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A $26 million conference centre outside Ipswich has warned it could close because of the federal government's proposed $9.3 billion Inland Rail project.
The Queensland leg is worth $6.7 billion, because three "billion-dollar plus" tunnels are required.
The Ivory's Rock Conference and Events Centre near Ipswich.
The proposed route would also require the clearing of 851 hectares of koala habitat between Toowoomba and Acacia Ridge.
The Ivory’s Rock Convention and Events Centre has generated $163 million in revenue for the south-east Queensland economy since 1992, it says in its submission to a Senate inquiry into the proposed freight line.
The centre runs international peace festivals, including the Earth Frequency Lifestyle Festival in February each year, attracting up to 5000 attendees over four days at its site close to Peak Crossing.
"Every major international conference held at Ivory’s Rock generates approximately $5 million in revenue for the surrounding economy," the submission continues.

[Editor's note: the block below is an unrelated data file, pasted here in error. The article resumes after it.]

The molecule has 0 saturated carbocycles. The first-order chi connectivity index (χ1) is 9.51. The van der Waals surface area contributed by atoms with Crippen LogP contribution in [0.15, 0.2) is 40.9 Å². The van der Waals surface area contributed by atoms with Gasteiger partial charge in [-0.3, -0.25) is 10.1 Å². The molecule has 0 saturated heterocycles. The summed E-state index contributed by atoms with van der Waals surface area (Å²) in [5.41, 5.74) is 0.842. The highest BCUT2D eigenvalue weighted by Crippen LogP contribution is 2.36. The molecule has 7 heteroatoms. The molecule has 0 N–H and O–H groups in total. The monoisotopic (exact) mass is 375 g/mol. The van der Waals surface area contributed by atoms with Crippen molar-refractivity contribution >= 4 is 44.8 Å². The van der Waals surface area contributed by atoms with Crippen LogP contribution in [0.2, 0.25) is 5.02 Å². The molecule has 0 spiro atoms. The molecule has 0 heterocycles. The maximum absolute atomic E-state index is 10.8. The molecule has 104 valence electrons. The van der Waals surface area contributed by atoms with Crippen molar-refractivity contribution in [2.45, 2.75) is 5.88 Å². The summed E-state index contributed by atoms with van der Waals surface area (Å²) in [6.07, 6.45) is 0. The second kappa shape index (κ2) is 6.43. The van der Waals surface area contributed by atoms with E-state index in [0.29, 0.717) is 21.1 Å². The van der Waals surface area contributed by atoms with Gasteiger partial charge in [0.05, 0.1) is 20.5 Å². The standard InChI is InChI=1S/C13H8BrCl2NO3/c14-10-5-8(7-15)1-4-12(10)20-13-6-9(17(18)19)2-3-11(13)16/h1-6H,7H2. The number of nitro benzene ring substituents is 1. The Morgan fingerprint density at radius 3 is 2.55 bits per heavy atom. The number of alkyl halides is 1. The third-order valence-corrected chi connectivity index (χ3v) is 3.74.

The freight line, which would be built six metres above the ground, would run 500 metres from the Ivory's Rock site.
"Trains are expected to pass up to 40 times in each 24-hour period; that is once or twice every hour, throughout the day and the night," the submission says.
"People do not want to stay where they cannot sleep. They do not want to attend concerts where the music is interspersed with loud train noises.
"Consequently, the Ivory's Rock Foundation is concerned that this Calvert to Kagaru (Grandchester to Peak Crossing) section (of the Inland Rail project) will force its closure."
Ivory's Rock Foundation spokeswoman Jan McGregor said the freight line, while a "great project" for Australia, would "be a tragedy not just for Ivory's Rock Convention and Events Centre but for the whole region".
This article first appeared on www.brisbanetimes.com.au
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